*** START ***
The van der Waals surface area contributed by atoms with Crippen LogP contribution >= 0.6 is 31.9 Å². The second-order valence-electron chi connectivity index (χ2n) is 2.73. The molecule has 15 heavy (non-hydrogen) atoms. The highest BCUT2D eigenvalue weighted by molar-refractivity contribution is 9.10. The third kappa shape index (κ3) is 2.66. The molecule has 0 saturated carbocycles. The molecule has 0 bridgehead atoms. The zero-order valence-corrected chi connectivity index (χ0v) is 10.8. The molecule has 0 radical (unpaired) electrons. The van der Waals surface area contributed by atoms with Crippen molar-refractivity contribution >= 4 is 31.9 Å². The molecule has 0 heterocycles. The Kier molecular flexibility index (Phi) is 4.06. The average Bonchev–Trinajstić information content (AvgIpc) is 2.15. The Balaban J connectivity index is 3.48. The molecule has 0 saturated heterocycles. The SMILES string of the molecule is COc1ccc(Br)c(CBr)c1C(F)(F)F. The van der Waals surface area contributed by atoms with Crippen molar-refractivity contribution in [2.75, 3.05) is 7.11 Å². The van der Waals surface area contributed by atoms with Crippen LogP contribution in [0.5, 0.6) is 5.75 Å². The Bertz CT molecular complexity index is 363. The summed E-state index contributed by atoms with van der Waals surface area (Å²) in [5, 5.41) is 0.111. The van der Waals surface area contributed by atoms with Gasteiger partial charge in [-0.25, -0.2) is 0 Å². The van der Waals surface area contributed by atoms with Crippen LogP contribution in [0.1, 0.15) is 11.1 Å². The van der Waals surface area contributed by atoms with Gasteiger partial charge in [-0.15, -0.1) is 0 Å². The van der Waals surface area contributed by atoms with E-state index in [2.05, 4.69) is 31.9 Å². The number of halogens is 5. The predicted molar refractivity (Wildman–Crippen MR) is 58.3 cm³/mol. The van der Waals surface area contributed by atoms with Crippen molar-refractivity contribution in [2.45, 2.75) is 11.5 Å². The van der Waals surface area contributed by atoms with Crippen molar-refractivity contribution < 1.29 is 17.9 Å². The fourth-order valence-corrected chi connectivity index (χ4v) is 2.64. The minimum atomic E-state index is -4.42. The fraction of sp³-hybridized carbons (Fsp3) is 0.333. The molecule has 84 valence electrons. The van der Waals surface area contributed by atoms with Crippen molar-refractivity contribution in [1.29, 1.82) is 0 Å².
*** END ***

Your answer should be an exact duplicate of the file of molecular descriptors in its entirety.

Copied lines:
The van der Waals surface area contributed by atoms with Crippen LogP contribution >= 0.6 is 31.9 Å². The second-order valence-electron chi connectivity index (χ2n) is 2.73. The molecule has 15 heavy (non-hydrogen) atoms. The highest BCUT2D eigenvalue weighted by molar-refractivity contribution is 9.10. The third kappa shape index (κ3) is 2.66. The molecule has 0 saturated carbocycles. The molecule has 0 bridgehead atoms. The zero-order valence-corrected chi connectivity index (χ0v) is 10.8. The molecule has 0 radical (unpaired) electrons. The van der Waals surface area contributed by atoms with Crippen molar-refractivity contribution >= 4 is 31.9 Å². The molecule has 0 heterocycles. The Kier molecular flexibility index (Phi) is 4.06. The average Bonchev–Trinajstić information content (AvgIpc) is 2.15. The Balaban J connectivity index is 3.48. The molecule has 0 saturated heterocycles. The SMILES string of the molecule is COc1ccc(Br)c(CBr)c1C(F)(F)F. The van der Waals surface area contributed by atoms with Crippen molar-refractivity contribution in [2.75, 3.05) is 7.11 Å². The van der Waals surface area contributed by atoms with Crippen LogP contribution in [0.5, 0.6) is 5.75 Å². The Bertz CT molecular complexity index is 363. The summed E-state index contributed by atoms with van der Waals surface area (Å²) in [5, 5.41) is 0.111. The van der Waals surface area contributed by atoms with Gasteiger partial charge in [-0.25, -0.2) is 0 Å². The van der Waals surface area contributed by atoms with Crippen LogP contribution in [0.1, 0.15) is 11.1 Å². The van der Waals surface area contributed by atoms with Gasteiger partial charge in [-0.15, -0.1) is 0 Å². The van der Waals surface area contributed by atoms with E-state index in [2.05, 4.69) is 31.9 Å². The number of halogens is 5. The predicted molar refractivity (Wildman–Crippen MR) is 58.3 cm³/mol. The van der Waals surface area contributed by atoms with Crippen molar-refractivity contribution in [2.45, 2.75) is 11.5 Å². The van der Waals surface area contributed by atoms with Crippen molar-refractivity contribution < 1.29 is 17.9 Å². The fourth-order valence-corrected chi connectivity index (χ4v) is 2.64. The minimum atomic E-state index is -4.42. The fraction of sp³-hybridized carbons (Fsp3) is 0.333. The molecule has 84 valence electrons. The van der Waals surface area contributed by atoms with Crippen molar-refractivity contribution in [1.29, 1.82) is 0 Å².